Most races stagger the start, letting a racer enter every 10 or 15 seconds, but there was no such stagger here. I was at the tail end of a group of 15 or so racers that all entered at approximately the same time.
I like getting to a race about an hour beforehand, providing ample time to get ready, stretch, and not feel rushed. This experience was the opposite. I’d say that only 15 minutes or so passed between my arrival at the event and my entry into the stairwell, and it was rather refreshing. No time to psych myself out; no time to let my nerves get the better of me.
Entering the stairwell at the back of a pack of people provided an immediate problem: passing. The first 10-12 flights were tight and crowded, and while I passed many people, there were many more I wanted to pass. But that was tough, because we were packed like sardines. The crowd kept moving, though, and I passed when I could, and quickly grew to appreciate the masses. It forced me to slow down a little bit, and that’s a good thing, as I tend to expend too much energy at the start of these races anyway.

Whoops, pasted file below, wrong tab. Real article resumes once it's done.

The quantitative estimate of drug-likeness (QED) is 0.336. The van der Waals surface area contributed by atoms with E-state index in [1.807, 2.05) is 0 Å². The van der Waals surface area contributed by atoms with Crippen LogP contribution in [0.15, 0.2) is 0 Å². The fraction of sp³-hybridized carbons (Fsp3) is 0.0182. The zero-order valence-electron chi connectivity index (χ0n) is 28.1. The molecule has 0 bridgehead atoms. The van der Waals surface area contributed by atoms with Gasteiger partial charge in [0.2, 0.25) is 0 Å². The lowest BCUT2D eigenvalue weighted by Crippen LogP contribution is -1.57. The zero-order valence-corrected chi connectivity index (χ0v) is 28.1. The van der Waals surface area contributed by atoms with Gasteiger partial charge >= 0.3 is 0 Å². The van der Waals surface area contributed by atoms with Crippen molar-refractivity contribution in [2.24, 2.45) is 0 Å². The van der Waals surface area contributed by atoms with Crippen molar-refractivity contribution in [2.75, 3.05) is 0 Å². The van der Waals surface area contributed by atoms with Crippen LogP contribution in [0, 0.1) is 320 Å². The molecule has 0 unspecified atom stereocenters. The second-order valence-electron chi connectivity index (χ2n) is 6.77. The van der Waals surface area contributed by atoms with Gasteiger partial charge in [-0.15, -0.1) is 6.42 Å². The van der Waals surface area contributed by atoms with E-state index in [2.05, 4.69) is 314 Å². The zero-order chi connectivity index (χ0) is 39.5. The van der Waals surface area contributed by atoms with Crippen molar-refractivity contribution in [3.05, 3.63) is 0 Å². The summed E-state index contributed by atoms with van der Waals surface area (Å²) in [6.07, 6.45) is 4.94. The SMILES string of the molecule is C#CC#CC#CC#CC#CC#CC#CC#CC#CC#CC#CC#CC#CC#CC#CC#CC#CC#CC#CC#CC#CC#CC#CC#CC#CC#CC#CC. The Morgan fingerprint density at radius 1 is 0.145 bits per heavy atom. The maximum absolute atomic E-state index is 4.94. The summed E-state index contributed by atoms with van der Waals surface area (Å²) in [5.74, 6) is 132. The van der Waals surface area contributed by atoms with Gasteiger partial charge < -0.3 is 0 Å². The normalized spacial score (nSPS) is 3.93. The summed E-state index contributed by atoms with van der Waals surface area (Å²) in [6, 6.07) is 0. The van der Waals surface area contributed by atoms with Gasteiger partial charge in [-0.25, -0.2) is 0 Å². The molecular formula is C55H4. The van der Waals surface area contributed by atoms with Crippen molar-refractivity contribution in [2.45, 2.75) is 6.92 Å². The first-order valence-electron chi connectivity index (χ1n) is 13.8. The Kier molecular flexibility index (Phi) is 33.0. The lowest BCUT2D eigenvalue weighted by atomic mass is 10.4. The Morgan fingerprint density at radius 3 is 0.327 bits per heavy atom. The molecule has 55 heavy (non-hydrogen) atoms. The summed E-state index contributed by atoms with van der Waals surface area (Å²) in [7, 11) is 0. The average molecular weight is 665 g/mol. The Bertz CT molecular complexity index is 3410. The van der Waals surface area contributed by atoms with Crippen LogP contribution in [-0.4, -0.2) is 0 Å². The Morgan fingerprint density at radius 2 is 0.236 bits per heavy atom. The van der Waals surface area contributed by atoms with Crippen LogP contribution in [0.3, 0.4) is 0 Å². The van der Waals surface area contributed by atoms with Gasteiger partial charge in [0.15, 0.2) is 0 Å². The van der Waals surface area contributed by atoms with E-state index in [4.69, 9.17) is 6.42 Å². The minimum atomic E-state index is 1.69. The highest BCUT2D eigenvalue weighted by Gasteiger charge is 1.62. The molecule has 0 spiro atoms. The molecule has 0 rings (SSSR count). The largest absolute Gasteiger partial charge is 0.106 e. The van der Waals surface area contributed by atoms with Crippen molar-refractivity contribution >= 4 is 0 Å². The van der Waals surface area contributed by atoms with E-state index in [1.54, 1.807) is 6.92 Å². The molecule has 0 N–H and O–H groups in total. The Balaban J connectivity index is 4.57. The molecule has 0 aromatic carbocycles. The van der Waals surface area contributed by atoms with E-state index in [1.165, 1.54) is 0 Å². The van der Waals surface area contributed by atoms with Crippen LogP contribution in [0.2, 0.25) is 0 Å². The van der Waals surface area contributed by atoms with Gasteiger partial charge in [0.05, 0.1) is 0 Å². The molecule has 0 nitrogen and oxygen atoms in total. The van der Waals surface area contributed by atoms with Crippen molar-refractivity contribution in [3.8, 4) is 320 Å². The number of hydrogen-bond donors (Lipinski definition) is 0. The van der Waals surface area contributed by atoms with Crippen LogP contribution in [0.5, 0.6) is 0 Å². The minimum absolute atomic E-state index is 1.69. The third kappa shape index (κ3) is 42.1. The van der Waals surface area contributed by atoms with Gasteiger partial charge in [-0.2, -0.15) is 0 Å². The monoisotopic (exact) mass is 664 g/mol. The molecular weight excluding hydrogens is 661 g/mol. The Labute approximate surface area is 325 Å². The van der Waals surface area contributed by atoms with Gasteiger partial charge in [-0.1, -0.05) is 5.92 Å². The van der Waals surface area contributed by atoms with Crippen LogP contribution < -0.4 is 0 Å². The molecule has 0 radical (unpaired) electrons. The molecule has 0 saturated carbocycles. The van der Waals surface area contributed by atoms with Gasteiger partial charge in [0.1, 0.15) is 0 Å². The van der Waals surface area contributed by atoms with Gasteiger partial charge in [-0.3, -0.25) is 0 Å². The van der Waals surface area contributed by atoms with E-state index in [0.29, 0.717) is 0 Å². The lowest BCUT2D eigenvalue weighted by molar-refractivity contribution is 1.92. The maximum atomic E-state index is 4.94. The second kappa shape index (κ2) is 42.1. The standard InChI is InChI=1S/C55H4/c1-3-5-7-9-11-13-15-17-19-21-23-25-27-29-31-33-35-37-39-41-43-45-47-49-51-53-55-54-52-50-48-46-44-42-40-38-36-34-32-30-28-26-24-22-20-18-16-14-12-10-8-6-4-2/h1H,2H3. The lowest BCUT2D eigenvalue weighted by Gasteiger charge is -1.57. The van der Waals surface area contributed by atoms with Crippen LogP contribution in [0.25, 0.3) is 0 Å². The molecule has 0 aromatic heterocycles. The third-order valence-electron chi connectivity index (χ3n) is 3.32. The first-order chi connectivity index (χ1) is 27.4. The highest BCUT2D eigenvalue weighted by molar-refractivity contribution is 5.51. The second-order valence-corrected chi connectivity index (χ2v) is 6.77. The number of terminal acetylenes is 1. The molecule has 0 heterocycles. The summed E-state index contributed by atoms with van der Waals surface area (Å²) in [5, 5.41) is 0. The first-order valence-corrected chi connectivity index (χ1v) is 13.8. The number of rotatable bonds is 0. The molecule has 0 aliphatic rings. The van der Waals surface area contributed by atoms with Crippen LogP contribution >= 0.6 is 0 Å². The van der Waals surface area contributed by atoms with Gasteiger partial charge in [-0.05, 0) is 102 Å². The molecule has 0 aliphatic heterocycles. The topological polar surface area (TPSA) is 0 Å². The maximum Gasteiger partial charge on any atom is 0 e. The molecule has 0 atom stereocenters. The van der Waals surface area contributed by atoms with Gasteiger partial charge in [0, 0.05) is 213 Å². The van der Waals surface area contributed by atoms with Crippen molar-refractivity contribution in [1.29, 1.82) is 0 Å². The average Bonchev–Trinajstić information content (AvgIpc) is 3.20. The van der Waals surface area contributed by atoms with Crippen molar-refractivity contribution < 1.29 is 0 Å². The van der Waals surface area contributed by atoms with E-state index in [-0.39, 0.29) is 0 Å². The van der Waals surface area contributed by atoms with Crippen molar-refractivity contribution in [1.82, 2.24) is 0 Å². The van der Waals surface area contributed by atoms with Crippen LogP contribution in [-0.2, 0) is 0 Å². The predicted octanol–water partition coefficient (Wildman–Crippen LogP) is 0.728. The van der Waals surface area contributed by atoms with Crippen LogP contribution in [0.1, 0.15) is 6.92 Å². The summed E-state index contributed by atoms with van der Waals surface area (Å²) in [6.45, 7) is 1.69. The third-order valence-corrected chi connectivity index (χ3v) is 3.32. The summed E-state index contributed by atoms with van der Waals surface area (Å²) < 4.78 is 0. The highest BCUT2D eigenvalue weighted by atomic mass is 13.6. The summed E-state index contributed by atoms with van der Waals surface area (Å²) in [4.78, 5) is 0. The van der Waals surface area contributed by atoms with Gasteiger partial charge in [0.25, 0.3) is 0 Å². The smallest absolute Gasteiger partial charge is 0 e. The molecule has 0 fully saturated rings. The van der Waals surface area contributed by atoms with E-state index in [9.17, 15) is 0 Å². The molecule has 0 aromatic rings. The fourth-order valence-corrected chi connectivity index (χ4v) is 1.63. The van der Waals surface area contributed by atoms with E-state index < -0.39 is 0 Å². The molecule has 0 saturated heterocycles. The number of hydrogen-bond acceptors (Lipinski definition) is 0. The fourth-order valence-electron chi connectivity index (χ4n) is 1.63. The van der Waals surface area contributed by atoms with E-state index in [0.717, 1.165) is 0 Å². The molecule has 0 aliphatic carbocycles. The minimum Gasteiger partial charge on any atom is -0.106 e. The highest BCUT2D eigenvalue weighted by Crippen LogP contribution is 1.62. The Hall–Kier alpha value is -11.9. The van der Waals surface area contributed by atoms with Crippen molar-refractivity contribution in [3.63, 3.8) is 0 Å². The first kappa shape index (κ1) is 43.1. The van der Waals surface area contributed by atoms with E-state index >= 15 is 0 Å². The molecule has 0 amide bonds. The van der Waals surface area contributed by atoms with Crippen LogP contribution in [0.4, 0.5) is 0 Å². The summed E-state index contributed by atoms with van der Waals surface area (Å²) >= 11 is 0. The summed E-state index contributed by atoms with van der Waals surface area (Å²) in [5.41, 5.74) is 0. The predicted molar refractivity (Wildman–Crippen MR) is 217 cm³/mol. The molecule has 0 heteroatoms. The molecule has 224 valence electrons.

Each flight in the stairwell had 12 steps, and it was narrow. You could pass someone, but there was no extra room beyond that. I could easily use both handrails, which I liked. The stairwell ascended up one half of a big cavernous void, but there was fencing that separated the stairs from the void, so while you could look down and see how far you’ve come, or look up and see how much farther there was, there was no way you could plummet to your death. (I never looked down or up – I was focused on climbing!)